On an August morning in 1963, Zetta Feder and a group of 57 Minnesotans left the Twin Cities on a trip that would make the history books. They were among tens of thousands of people headed for the March on Washington, where the Rev. Martin Luther King Jr. would give his "I Have A Dream" speech.
Feder, a longtime St. Paul resident and Jewish community leader, was a fierce advocate throughout her life for civil rights and civic engagement.
"I remember her clear understanding of the need for social justice and equality and her willingness to be outspoken about it, no matter where she was," said Josie Johnson, 90, a local civil rights icon and a lifelong friend. "Zetta was smart and very direct and understood deeply what we were fighting for."
Feder, of Boulder, Colo., died there on March 7 of natural causes. She was 93.
Born in 1927 in St. Paul, Zetta Fisher graduated from the University of Chicago and the University of Minnesota before starting work in child welfare. She married Harold Feder, with whom she had three children.
Johnson, then the chief lobbyist for Minnesota's first Fair Housing Bill, recruited Feder along with civil rights activists Katie McWatt and Matthew Little to lobby legislators to get the bill passed in 1962. The next year, the two friends joined other Minnesotans, including Max Fallek, in the March on Washington.
Feder "was very progressive and very active," Fallek said. "She took it upon herself, as being Jewish, to fight against all kinds of discrimination."
Feder was the state director of foster care programs and instrumental in developing the state's policy for out-of-home care for adults and children.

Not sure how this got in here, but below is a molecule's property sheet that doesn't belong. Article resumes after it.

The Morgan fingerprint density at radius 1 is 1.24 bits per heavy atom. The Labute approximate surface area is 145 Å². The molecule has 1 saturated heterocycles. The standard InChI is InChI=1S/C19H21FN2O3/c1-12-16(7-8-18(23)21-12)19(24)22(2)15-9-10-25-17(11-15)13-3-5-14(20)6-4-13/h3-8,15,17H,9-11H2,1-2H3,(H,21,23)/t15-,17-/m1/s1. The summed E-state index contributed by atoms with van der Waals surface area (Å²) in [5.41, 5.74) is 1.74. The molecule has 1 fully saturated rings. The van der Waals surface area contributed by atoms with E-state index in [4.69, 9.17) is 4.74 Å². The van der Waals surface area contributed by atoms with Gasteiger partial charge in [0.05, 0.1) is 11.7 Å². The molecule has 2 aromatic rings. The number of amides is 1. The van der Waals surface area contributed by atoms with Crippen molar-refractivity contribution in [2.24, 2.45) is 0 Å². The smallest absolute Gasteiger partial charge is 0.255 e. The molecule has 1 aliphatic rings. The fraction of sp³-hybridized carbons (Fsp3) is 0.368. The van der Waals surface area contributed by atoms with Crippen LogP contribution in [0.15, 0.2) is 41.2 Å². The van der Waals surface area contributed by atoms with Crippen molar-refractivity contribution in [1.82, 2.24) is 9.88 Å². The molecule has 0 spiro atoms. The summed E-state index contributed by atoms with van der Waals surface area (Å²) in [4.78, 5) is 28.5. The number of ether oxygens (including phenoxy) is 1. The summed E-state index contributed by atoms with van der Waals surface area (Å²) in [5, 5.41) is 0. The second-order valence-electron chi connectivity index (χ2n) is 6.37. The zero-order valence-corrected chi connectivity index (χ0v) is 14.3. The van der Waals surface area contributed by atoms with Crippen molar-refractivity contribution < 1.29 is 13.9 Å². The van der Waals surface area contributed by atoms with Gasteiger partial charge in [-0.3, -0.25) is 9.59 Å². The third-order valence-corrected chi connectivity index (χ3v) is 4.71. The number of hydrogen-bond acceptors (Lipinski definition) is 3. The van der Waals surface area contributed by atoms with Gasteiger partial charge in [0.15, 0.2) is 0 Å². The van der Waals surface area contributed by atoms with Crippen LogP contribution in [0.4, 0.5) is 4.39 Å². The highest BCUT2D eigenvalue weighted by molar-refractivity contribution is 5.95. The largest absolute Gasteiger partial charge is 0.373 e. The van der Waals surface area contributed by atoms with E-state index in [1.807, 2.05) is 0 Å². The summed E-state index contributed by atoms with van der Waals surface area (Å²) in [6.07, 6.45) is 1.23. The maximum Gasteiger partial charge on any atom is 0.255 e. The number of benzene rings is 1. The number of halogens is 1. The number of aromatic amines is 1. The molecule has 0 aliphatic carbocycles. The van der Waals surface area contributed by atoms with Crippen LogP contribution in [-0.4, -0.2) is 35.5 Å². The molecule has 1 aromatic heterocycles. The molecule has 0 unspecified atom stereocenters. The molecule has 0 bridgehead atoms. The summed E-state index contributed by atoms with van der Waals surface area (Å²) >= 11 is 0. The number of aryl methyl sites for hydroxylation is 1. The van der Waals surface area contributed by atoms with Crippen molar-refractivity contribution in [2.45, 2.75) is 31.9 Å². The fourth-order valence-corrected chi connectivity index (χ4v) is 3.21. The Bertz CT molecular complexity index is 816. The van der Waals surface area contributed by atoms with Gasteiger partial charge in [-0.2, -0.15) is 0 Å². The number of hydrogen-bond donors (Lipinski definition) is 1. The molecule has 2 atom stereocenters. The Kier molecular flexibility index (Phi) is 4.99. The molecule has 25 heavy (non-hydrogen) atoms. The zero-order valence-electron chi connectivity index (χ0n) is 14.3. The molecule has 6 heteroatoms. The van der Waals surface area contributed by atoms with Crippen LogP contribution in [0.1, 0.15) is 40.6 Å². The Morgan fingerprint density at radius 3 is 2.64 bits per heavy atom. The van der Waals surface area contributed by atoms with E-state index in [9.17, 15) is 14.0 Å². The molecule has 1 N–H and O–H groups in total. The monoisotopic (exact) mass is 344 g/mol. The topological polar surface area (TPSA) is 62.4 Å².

"She was always concerned about those less fortunate," said Don Mains of Mendota Heights, a childhood friend. "She did her best to make this a better world."
Feder and her husband also were involved in the Jewish community. She sat on the board of the St. Paul Jewish Federation and led the women's division, while he was president of the Jewish Family Service of St. Paul.
She was a trailblazer, an independent woman at a time when women still faced significant limitations, said Rhoda Mains, who worked with Feder on the women's group. "She was inspiring," she said.
The Feders, both avid skiers, moved in 2001 to Colorado, where Harold died two years later. But friends said Zetta didn't slow down, traveling and skiing through her 80s. At 84, she and fellow residents of her Boulder retirement building protested as part of the Occupy movement in the United States.
"She was probably talking about justice and equality wherever she was," Johnson said. "That was part of her DNA."
Feder's impatience for progress wasn't limited to politics. When the family ran into traffic congestion on mountain roads, she would often hop out of the car and start walking.
"She was always moving," said granddaughter Rachel Feder of Denver. "She was ... an unstoppable force."
While Zetta was serious about politics, she found humor in everything and was insatiably curious. She loved classical music and the arts and kept a busy schedule of bridge, Zoom discussions and a book club. She was exercising on the treadmill days before she died.
"She was a powerhouse," Rachel Feder said.
Feder was preceded in death by her son, Scott. She is survived by a daughter, Wendy Henry of Minneapolis; son Rob of Boulder; a brother, Bob Fisher, of the San Francisco Bay Area; four grandchildren and two great-grandchildren. Services have been held.
Kelly Smith • 612-673-4141